Korean Re president and chief executive Jong-Gyu Won (pictured) spoke to our sister publication Global Reinsurance about the role and impact of new technology in the insurance industry

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How far-reaching is the impact of new technology on insurance?

The development of information and communications technologies is changing the world in ways that humans could never have imagined a few decades ago. It is increasingly clear that they are not only changing people’s lifestyle but also innovating the way business is conducted.

Many traditional industries are faced with technology-driven disruption, and the insurance business is no exception.

Fundamental transformation is indeed taking place in almost every aspect of the insurance business, from risk analysis, pricing and distribution to claims management. This changing environment presents both opportunities and challenges to insurance companies.

One of the biggest opportunities involves data analytics. With the spread of Internet of Things (IoT) devices including smart cars and wearable electronics, it is becoming easier to capture and analyse data on an individual and real-time basis.

Artificial intelligence technologies are also enabling insurers to make a more precise and swift analysis of big data.

What specific changes might we see?

Traditionally, insurance pricing has been uniformly applied to individual policyholders depending on their rating classes as risk analysis relied mostly on probability and statistics. This is now changing due to the availability of more sophisticated analytic techniques.

As a result, usage-based insurance (UBI) is gaining traction. As opposed to the traditional form of insurance where premiums are set against the coverage limit and period, UBI allows insurers to tailor insurance terms and conditions to specific needs, behaviors and usage patterns of individual policyholders.

In motor insurance, UBI is already being widely used in a simple mileage-based form, but technological advancement, together with the growing demand for personalised insurance, will take UBI to higher and more refined levels in the near future.

Insurers will use telematics devices to collect real-time information about drivers such as mileage, average and maximum speed, driving hours per week or month, night-time driving hours, roads typically used and driving behaviors (ie sudden acceleration or braking).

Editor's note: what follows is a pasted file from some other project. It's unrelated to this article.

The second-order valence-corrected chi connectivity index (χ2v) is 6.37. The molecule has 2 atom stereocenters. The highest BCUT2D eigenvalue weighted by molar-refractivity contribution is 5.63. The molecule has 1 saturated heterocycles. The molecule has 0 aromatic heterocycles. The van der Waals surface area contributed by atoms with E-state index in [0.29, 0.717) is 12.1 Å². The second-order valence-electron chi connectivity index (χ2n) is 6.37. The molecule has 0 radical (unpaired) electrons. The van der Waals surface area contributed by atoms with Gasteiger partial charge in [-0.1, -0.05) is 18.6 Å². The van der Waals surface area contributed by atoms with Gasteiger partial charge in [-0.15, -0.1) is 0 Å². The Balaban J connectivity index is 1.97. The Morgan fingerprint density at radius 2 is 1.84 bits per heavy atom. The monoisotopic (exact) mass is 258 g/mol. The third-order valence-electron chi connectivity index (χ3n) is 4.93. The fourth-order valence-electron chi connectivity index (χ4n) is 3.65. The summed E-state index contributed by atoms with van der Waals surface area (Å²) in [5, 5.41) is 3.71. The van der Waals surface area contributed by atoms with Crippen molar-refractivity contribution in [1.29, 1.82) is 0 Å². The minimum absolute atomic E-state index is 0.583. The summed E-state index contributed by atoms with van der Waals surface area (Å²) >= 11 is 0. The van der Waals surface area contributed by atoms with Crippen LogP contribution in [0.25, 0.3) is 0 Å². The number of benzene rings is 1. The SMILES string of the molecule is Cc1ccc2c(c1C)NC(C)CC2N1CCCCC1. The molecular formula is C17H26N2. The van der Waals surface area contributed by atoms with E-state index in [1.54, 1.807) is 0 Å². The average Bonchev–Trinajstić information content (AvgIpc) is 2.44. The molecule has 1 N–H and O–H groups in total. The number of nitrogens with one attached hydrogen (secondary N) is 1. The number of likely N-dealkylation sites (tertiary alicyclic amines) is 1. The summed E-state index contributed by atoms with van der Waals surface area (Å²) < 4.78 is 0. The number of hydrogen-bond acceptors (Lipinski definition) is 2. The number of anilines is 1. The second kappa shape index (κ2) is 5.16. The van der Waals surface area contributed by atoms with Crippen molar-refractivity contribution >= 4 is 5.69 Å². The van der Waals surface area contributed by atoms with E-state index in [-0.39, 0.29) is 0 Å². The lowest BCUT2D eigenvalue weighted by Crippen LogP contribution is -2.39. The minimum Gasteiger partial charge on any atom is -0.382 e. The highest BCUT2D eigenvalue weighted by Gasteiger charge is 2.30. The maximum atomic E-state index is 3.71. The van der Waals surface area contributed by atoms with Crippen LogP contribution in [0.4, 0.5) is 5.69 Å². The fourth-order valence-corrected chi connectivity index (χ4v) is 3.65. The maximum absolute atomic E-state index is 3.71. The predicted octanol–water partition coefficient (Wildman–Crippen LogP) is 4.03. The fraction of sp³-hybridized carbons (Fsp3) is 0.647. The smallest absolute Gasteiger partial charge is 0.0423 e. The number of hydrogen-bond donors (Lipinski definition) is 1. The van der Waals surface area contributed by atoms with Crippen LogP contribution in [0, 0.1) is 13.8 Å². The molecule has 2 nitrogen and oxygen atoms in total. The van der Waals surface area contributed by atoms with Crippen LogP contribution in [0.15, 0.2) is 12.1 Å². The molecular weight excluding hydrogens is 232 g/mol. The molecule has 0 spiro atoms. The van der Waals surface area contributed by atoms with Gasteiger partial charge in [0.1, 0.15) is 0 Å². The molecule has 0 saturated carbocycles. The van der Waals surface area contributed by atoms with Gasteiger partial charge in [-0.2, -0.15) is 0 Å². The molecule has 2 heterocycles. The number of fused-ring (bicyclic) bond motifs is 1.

The data collected will enable insurers to rate and invoice insurance policies periodically.

The life and health insurance markets will also be affected significantly by technological evolution. Wearable bio-tech devices will help insurers better capture the health information of policyholders, including heart rates and sleep quality.

For those who show healthy lifestyle characteristics such as regular exercise, premiums can be adjusted to reflect their reduced risk.

How else might new technology outside the insurance industry affect insurance?

The Internet of Things has the potential to materially impact commercial and general liability lines as well.

IoT-enabled devices and sensors such as safety and security systems can reduce the risk of fire or theft for homes, offices, factories and warehouses and allow insurance providers to better assess and manage risk levels.

Meanwhile, technology-driven changes in insurance distribution channels and customer management are becoming disruptive forces to traditional insurers.

In particular, the rise of internet-based insurers and online aggregators is revolutionising the distribution of insurance products and services, which gives rise to fierce price-based competition, decreasing rates of customer retention and reduced profitability for insurers.

This, in turn, leads to market consolidation and requires insurers to reconsider what core competencies they need to focus on to remain competitive.

Moreover, it is becoming more important than ever for insurers to seek third-party collaboration in order to create new business opportunities.

New product development increasingly calls for integration with third-party data providers, given the enormous value and insight coming from Big Data in terms of pricing and risk management.

Where are the opportunities?

With technology players expanding into the insurance distribution market, insurers stand to benefit a great deal from co-operation with technology providers equipped with extensive data, brand value and distribution capabilities.

As with many other industries, success in the insurance business in the future will largely depend on how effectively insurers adopt and utilise technology. Building ICT capabilities is no longer a choice but a must, and those who invest and actively engage in this area will be on the right track to compete and thrive in today’s dynamic and disruptive marketplace.